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Casino mogul says experience, not gambling, is key

LAS VEGAS (AP) -- Steve Wynn says it's not the gambling that's the key to casinos' success. It's everything else -- including giving people a chance to live big.

The billionaire developer who has shaped the Las Vegas Strip gave that advice Tuesday night to a crowd gathered for the gambling industry's annual G2E Global Gaming Expo.

The industry has been rattled by troubles in Atlantic City. Four casinos have closed there this year, eliminating 8,000 casino jobs.

Competition has grown fierce as more states have legalized casino gambling. Industry leaders say an emphasis on non-gambling revenue sources including restaurants, shopping and entertainment is what will win the day for the industry.

Wynn says it's the customer experience, not the slot machines, that make casinos a success.


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Expert: Gaming contributes billions to U.S. economy

LAS VEGAS -- Las Vegas is the king of gaming but the city has plenty of competition with some form of gaming now in 48 of the 50 states.

Batman and Robin have theirs. So does Wonder Woman and so do the guys from the "Hangover" movies but the Global Gaming Expo is much more than the latest slot machines.

"The U.S. gaming industry last year contributed $240 billion in economic activity." Adam Sacks with Oxford Economics said.

Sacks authored a brand new report on the economic impact of the U.S. gaming industry. He has crunched all the numbers studying the gaming industry's significant ripple effect, including local businesses.

"If you can think of what would happen if the gaming industry disappeared in Las Vegas and all of the employees of these casinos no longer had jobs and no longer had incomes, how that would affect everything from the grocery stores to movie theatres to the banks and so forth," Sacks said.

Haze nightclub on Las Vegas Strip to close

LAS VEGAS (AP) -- Officials say Haze Nightclub at the Aria will be closing at the end of October to make way for another business.

MGM Resorts International released a brief statement Tuesday confirming the closure of the Las Vegas Strip club, which is located inside the Aria resort.

They said a new concept will be moving into the space in 2015, but didn't provide an exact date or description of the plans.

Haze is Aria's flagship club and is run by The Light Group.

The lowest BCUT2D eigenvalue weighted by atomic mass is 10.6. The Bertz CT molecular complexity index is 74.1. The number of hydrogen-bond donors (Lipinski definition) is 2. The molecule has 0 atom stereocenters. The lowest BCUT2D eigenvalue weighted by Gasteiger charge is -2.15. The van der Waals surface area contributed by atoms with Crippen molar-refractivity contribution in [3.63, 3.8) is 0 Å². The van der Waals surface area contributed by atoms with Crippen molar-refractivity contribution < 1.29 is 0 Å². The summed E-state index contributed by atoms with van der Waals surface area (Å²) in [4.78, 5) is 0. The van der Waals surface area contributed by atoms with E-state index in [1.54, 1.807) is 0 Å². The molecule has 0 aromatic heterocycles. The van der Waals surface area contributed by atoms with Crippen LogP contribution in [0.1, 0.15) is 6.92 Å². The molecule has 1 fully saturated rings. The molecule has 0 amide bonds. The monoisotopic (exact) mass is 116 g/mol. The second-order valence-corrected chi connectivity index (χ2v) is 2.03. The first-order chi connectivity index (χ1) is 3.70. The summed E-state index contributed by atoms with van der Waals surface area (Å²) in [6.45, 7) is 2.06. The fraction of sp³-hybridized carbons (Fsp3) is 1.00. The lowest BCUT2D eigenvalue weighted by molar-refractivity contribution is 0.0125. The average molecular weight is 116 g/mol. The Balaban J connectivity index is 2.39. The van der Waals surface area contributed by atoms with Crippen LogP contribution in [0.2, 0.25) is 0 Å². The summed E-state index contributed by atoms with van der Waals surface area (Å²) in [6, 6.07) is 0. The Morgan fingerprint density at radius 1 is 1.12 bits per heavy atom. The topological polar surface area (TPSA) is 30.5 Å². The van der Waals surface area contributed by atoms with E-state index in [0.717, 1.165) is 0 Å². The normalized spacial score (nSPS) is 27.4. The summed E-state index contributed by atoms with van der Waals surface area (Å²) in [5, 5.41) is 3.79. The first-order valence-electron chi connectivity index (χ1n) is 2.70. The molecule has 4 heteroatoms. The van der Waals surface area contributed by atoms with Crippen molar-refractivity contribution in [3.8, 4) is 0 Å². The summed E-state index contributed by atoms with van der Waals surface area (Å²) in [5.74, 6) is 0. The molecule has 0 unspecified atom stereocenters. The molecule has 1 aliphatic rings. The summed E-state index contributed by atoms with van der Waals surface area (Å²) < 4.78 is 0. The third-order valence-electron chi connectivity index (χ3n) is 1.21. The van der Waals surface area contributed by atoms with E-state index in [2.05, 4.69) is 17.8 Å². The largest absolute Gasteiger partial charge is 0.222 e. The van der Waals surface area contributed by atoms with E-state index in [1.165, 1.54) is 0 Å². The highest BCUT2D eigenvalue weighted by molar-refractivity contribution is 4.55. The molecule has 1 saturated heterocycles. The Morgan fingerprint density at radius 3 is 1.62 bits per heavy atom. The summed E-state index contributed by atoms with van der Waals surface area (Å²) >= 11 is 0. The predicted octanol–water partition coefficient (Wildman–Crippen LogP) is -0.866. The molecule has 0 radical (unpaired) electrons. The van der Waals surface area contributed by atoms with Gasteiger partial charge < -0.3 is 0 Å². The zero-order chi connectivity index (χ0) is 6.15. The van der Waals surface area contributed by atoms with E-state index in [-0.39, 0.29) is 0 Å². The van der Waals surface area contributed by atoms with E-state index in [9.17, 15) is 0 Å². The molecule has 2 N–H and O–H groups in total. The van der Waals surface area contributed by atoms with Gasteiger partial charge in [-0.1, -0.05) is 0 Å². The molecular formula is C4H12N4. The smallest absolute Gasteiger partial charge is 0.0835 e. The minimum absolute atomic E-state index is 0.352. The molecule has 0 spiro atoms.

Britney Spears extends Vegas residency thru 2017

LAS VEGAS — Britney Spears announced she's sticking around in Las Vegas for another two years, according to LiveNation.

The pop star began her 2-year residency at Planet Hollywood Resort & Casino last December.  She performs around 50 shows a year, which were contracted through 2015. 

LiveNation said she's now extended her shows through 2017.

Tickets for Spears' show range from $59 to $179. 

Britney, who just got back from a whirlwind tour promoting her new lingerie collection in Europe, announced on 'Good Morning Britain' she's working on a new studio album, although didn't offer much in details surrounding the project.

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22 years later, a casino heist remains a mystery

LAS VEGAS -- The stories live on about his heist, but to this day, no one knows what happened to Bill Brennan in an unsolved Las Vegas casino mystery.

This week, 22 years ago, the Stardust Hotel and Casino employee walked out of the casino with half-a-million dollars. He hasn't been seen since.

The story is as legendary on the Strip, as the legendary casino that was taken for $500,000.

This very week in 1992, Bill Brennan left his job at the Stardust as he did for four years. Only this time, he stole from the Stardust in a big way and vanished without a trace.

In most casino capers, the culprits are caught. They typically only get away in the movies.

But in the early morning hours of Sept. 22, 1992, Stardust sports book cashier Bill Brennan didn't use a gun or threaten anyone.

"It appears he left the casino without being filmed by the surveillance cameras," Metro Police Lt. Joe Greenwood said in an interview in 1992.

Nevada monthly gaming win drops in August

CARSON CITY, Nev. - Nevada's monthly gaming win totals fell in August, according to the Nevada Gaming Control Board.

Nevada casinos won more than $920 million dollars from gamblers last month, representing a drop of more than 3.6 percent from August 2013.

Casinos in Clark County performed worse. Clark County casinos won more than $774 million in August, representing a decline of more than 5.1 percent from 2013.

The August totals did little to bolster the state's coffers. Nevada collected more than $50 million in fees based on the August gaming win. That represents a decline of 1.25 percent from the previous year.

Apartments damaged by fire had no sprinklers

LAS VEGAS -- There are new details about the building that caught on fire Wednesday afternoon and why the fire spread so fast.

The apartment complex did not have a sprinkler system and it is not required to have one because it was built in the 1970s.

The Americana Apartments were last inspected in 2011 and Clark County found violations. So, a new alarm system was installed, but no sprinklers.

During Wednesday's fire, people had just seconds to escape fast-moving flames.

"We saw the roof collapsing. It was really bad," complex resident Brian Tippett said.

Many who lived in the apartments lost everything.

One day later, people like Kevin Ho are rallying to help. He said many people who lived here couldn't afford to live anywhere else.

"A lot of them were devastated by what happened in the fire. All they have basically is what is on their back," Ho said.